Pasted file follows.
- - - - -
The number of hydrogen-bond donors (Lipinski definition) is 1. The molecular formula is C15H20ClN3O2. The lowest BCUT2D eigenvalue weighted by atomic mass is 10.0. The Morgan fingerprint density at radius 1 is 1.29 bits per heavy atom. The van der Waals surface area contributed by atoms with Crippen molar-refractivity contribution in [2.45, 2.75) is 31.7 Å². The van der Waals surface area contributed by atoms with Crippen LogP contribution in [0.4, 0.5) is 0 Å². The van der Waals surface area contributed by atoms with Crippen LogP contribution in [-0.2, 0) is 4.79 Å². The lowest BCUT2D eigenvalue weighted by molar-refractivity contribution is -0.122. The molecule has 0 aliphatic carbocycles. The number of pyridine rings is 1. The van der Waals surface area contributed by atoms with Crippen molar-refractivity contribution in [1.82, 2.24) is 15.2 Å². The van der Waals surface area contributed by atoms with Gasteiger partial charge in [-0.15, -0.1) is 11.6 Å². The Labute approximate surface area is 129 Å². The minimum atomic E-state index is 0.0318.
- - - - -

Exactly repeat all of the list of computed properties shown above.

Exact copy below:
The number of hydrogen-bond donors (Lipinski definition) is 1. The molecular formula is C15H20ClN3O2. The lowest BCUT2D eigenvalue weighted by atomic mass is 10.0. The Morgan fingerprint density at radius 1 is 1.29 bits per heavy atom. The van der Waals surface area contributed by atoms with Crippen molar-refractivity contribution in [2.45, 2.75) is 31.7 Å². The van der Waals surface area contributed by atoms with Crippen LogP contribution in [0.4, 0.5) is 0 Å². The van der Waals surface area contributed by atoms with Crippen LogP contribution in [-0.2, 0) is 4.79 Å². The lowest BCUT2D eigenvalue weighted by molar-refractivity contribution is -0.122. The molecule has 0 aliphatic carbocycles. The number of pyridine rings is 1. The van der Waals surface area contributed by atoms with Crippen molar-refractivity contribution in [1.82, 2.24) is 15.2 Å². The van der Waals surface area contributed by atoms with Gasteiger partial charge in [-0.15, -0.1) is 11.6 Å². The Labute approximate surface area is 129 Å². The minimum atomic E-state index is 0.0318.